Here at Pan American Leathers, when we talk about stingrays, it is usually about how durable and versatile their hides are as a material for making a wide variety of leather goods. As an exotic hide, stingray skin is tough, being resistant to moisture damage, puncturing and scuffing.
Today, however, we’re here to discuss a problem with the stingray population itself. Namely, how they’ve invaded the U.S. coastline in recent years, becoming a serious nuisance to beach-goers on both ends of the continental U.S.
Last year around August, more than 40 beach-goers in the state of California were harmed by toxic stingrays. Meanwhile, another school of rays encroached on the coast of Alabama, causing coastal authorities to fly purple warning flags up and down the coastline. According to an article featured on the Epoch Times, there were more than 20 complaints of close contact with the stingrays in Alabama alone.
What Drew the Rays?
According to experts cited by The Daily Mail, the large school of stingrays may have been attracted to the California coastline by “warm water temperatures and lots of organisms to feed on.” No reason for the stingray incursion into the USA’s eastern coast was given in the article, but it is likely that the combination of warm water and plentiful food was a factor there as well.
With August coming soon, it may be time to be on the lookout for another major stingray incursion, especially if the waters are as warm or warmer than they were last year. According to the National Oceanographic Data Center (NODC), the average temperature of the water along the Florida coast in the month of August last year was 88 °F, and as of July 1, the water temperature is 86 °F.
If the temperature of the water stays high, we may see another major stingray incursion before long.
What Can Be Done About This?
Typically, stingrays are not aggressive; they don’t go out of their way to chase and attack humans. Instead, they merely defend themselves when they feel threatened. Last year, the animals happened to be on the coast in such great numbers that people kept accidentally stepping on the rays, causing the rays to reflexively defend themselves using their toxic stings.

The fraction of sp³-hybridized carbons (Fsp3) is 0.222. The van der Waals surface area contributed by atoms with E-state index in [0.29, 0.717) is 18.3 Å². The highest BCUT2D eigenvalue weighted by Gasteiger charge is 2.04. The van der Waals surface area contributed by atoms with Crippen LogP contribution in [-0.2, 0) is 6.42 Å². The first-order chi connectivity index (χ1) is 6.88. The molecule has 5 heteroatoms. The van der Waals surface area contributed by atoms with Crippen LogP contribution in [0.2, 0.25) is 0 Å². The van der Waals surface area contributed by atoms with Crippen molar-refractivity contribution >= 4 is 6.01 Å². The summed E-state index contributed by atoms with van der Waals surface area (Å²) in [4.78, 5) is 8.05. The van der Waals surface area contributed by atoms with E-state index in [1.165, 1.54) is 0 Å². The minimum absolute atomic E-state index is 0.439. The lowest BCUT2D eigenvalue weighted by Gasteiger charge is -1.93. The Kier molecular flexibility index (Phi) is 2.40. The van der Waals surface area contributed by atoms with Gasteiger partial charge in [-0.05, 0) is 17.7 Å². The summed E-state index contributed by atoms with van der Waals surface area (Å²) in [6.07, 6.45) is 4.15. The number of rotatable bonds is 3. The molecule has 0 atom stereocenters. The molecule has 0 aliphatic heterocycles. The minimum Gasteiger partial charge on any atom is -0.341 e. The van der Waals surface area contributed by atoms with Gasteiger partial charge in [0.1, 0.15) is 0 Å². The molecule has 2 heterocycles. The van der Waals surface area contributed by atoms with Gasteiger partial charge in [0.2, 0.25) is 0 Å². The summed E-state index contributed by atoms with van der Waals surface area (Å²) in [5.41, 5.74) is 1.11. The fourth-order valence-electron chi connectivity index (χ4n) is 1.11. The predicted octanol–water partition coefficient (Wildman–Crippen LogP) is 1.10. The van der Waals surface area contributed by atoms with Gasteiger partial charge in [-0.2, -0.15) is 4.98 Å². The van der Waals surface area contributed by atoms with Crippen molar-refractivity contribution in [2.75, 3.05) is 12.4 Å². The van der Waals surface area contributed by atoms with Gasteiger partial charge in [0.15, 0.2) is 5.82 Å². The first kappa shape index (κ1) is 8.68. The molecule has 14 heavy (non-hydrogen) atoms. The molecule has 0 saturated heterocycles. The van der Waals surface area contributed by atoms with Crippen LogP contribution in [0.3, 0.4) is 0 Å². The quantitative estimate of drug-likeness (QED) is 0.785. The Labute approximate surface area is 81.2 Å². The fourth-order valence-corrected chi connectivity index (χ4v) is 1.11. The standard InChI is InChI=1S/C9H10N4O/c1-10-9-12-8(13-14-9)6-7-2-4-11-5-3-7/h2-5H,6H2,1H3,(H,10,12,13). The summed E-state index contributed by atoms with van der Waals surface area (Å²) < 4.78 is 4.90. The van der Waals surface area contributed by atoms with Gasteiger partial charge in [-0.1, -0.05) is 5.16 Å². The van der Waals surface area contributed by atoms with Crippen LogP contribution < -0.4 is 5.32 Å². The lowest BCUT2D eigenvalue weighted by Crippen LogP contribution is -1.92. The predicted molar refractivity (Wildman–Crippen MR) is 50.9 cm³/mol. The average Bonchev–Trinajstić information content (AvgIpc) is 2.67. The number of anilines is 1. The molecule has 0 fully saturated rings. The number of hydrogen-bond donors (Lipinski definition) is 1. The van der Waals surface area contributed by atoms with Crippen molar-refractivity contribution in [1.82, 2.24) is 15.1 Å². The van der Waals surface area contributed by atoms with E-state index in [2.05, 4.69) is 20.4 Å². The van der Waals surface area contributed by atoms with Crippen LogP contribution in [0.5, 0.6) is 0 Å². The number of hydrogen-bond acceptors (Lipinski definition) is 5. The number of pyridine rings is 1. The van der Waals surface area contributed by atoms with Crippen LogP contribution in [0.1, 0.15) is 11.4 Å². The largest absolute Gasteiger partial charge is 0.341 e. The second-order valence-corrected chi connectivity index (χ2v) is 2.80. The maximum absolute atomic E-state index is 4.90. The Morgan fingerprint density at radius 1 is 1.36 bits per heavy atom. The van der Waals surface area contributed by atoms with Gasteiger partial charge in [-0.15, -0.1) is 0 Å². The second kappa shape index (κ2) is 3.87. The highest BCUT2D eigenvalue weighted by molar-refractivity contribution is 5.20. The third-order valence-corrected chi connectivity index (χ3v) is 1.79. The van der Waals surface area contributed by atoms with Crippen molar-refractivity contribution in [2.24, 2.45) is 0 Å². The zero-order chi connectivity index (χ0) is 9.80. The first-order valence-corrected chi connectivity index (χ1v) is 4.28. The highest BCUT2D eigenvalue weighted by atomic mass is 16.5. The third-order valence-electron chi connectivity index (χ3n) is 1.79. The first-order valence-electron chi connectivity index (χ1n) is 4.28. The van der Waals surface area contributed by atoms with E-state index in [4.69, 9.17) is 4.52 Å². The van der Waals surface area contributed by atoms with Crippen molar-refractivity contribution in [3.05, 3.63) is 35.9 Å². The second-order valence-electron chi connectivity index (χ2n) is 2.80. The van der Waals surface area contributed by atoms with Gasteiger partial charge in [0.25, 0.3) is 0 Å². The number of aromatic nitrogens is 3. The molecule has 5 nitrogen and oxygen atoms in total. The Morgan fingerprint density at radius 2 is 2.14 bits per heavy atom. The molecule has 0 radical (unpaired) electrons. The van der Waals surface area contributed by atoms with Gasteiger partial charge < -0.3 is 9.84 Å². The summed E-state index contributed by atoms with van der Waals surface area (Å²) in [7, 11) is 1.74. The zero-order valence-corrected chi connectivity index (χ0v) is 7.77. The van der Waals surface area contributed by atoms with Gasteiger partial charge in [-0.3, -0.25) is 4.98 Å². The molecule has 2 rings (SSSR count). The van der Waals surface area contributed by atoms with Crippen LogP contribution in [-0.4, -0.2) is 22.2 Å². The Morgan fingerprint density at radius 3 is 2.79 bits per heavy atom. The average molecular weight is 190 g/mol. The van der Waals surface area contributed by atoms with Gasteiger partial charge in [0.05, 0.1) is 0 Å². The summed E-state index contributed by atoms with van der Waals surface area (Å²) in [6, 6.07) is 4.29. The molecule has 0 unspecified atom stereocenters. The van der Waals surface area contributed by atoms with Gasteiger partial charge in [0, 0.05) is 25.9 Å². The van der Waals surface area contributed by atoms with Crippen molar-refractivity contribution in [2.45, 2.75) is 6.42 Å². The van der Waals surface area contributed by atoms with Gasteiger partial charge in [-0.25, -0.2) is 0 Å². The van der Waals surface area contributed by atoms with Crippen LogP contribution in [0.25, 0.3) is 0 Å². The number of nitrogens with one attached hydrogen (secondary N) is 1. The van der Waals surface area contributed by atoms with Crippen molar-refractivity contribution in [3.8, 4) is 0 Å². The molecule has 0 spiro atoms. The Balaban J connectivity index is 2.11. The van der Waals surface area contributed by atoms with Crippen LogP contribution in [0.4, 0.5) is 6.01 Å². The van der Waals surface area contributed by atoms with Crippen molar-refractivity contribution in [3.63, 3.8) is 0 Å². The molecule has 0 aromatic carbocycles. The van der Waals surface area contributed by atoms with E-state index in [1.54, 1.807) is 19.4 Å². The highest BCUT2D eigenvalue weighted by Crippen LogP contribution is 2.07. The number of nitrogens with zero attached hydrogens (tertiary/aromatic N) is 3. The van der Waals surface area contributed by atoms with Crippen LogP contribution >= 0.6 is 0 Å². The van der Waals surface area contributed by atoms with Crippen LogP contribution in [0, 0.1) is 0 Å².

If the rays are present on the beach in such numbers again, the best way to avoid harm would be to use caution around the water. Instead of diving in blindly, it is advised that you shuffle your feet along the bottom of the water so as to warn stingrays of your presence and avoid surprising them.
Should you be stung, seek help right away. Even though a single ray sting is not normally fatal, the ray does inject its victims with a poison that can be very painful. Experts cited by The Daily Mail say that dousing the affected area in hot water “helps break up the protein toxin injected by the stingray.” If you see wildlife warning flags indicating the presence of stingrays, make a note of where the lifeguards and any medical facilities are located.
For most people, the above represents all that can be done about stingray-infested beaches. More active forms of stingray population control, such as allowing fishermen to harvest the animals for meat and hides, are a matter for the legislative body to consider.
However, if the fishing of stingrays were to be allowed as a way to control the risk of harm to American beach-goers and vacationers up and down the coast, it would benefit more than just those who want to enjoy a good swim.
In Southeast Asia, fishermen have harvested stingrays for centuries. The meat of these animals has been a key source of food for people living on the coast of Asia, and the skins are sold to tanneries to turn into high-value exotic leather goods. If such harvesting were to be used here, it could prove to be a boon to local businesses along the coastline.
Stingray skin, as we mentioned earlier, is a very durable and useful material. Water, fire, puncture and even abrasion-resistant, the skin of a stingray is very tough, making it ideally suited for use in items that are expected to survive hardship, such as motorcycle saddlebags and luggage cases.